Manchester bombing spotlights universities’ anti-terror role

One researcher urges academics to put concerns aside and back Prevent counter-radicalisation strategy, while others say it ‘doesn’t work’

May 26, 2017
Sea of flowers after Manchester arena bombing
Source: Getty
Aftermath: tributes to victims of the bombing in Manchester.

The news that the perpetrator of the Manchester bombing had been a student at the University of Salford has put higher education institutions’ role in combating extremism – and the government’s much-criticised Prevent counter-radicalisation strategy – back in the spotlight.

While it has been confirmed that Salman Abedi was known to security services as long as five years ago after he was reported as “dangerous” by a concerned relative, he is known to have taken a business and management course at Salford, attending lectures for two years before dropping out last autumn.

Abedi – who killed 22 people, including children, when he detonated a nail bomb at the Manchester Arena on 22 May – is believed to have been living alone in a semi-detached house in south Manchester while studying after his parents returned to Libya following the 2011 overthrow of Colonel Gaddafi. Abedi eventually joined his family in Tripoli, but he returned to the UK five days before carrying out the suicide attack in the arena’s packed foyer after an Ariana Grande concert.

Although the 22-year-old was on the radar of security forces, the atrocity has led to renewed calls for Prevent, which has a £40 million annual budget, to root out would-be terrorists on campus. The home secretary, Amber Rudd, has confirmed that she will strengthen Prevent if the Conservatives win the general election, with plans in place to “uplift” the effectiveness of the programme, which has delivered training to more than 500,000 public sector workers, as well as university staff.

Anthony Glees, director of the Centre for Security and Intelligence Studies at the University of Buckingham, told Times Higher Education that it was time for university staff to put aside their reservations about Prevent, which has been branded a form of racial profiling by some staff and students.

Some academics have said that they are uncomfortable about reporting students who show signs of increased religious observance, politicisation or isolation – stating that such characteristics are legitimate and legal forms of free expression that should be allowed in the classroom.

“This is the right time to say the British people would never forgive academics if they pursued this line,” said Professor Glees, who added that “academics want to be paid to have a duty of care, but do not want to exercise this duty”.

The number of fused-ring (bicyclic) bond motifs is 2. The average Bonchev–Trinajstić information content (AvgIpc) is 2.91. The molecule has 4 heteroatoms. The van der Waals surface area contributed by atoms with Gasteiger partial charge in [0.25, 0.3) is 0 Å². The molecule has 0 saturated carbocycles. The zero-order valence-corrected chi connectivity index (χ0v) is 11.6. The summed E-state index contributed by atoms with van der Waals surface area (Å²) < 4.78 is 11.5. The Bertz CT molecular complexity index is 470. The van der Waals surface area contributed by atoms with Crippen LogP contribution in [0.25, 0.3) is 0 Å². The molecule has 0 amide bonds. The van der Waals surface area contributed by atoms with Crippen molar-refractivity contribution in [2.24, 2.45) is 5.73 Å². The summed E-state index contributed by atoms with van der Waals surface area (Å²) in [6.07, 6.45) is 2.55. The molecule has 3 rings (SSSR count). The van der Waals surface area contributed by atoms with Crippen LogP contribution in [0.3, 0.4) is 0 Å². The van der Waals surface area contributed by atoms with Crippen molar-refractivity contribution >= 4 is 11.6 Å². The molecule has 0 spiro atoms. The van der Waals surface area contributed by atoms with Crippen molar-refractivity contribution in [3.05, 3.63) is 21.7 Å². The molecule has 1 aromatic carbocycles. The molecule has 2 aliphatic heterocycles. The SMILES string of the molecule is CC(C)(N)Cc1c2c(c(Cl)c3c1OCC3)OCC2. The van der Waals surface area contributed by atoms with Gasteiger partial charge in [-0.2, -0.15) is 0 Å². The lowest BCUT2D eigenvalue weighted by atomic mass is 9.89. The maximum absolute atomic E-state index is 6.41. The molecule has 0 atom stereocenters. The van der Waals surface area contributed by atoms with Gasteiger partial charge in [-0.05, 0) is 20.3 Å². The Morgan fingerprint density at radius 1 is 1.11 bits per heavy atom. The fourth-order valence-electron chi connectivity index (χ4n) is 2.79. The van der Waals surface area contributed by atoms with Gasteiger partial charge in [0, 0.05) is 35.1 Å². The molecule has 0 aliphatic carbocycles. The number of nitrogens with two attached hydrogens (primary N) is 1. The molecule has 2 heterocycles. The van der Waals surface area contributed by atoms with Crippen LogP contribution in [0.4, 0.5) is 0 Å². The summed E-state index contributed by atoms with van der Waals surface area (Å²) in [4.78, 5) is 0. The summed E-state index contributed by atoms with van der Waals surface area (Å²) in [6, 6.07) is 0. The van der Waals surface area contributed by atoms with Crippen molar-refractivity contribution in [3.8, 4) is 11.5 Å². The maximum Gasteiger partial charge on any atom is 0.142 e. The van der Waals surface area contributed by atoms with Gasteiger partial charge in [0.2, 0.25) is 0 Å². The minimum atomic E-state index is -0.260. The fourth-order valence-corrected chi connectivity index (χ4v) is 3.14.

Although many critics have claimed that Prevent’s reporting guidelines are not only discriminatory but also of unproven effectiveness and even potentially counterproductive, Professor Glees believes that academics should still seek to play their part.

“It may be an inexact science, but that does not mean that we should not practise it,” he said.

“Sometimes students do display characteristics or habits that point to radicalisation – who better than their teacher to know if a student’s brain is functioning correctly?” he added.

However, Rizwaan Sabir, lecturer in criminology at Liverpool John Moores University, described calls to ratchet up Prevent as “very shortsighted and reactionary”, saying that there was no evidence to suggest either a correlation or causation between university education and terrorism.

University lecturers should remain wary of the indicators of radicalisation suggested by Prevent, such as the wearing of Islamic clothing, said Dr Sabir.

“These are based on orientalist stereotypes that a suicide bomber will approach you wearing long robes and will have a big, long beard,” he said, adding that the “socially conservative Muslims [who dress in this fashion] are some of the most peaceful people you will meet”.

Lecturers should be cautious regarding Prevent guidelines and “need evidence of criminal activity or [suspected] wrongdoing” to submit concerns, rather than reporting “legitimate and lawful” behaviours, Dr Sabir added.

David Miller, professor of sociology at the University of Bath, who researches the Prevent agenda, said that the Manchester atrocity should not distract from evidence that Prevent did not work.

“The problem with the policy is that it flags up people who have nothing to do with extremism,” he said. Casting the net so widely to pick up potential extremists made it more difficult to concentrate on genuine terror threats known to authorities, as Abedi was, Professor Miller added.

However, Professor Glees said, the scale of the Manchester atrocity means that the UK must “turn up the dial” on security, while “the fact that…one of the most appalling mass killers in our country even attended a university” should force Salford to publish a full report on the matter.

It is not known yet whether Salford will conduct an investigation with the police enquiry under way, but the university said that it had “fully implemented the Prevent Duty since September 2015” and had “processes in place to deal with any vulnerable student”. Salford added that its implementation had recently been “praised by the Higher Education Funding Council for England and Department for Education”.


Print headline: Bomber's student past puts Prevent in spotlight

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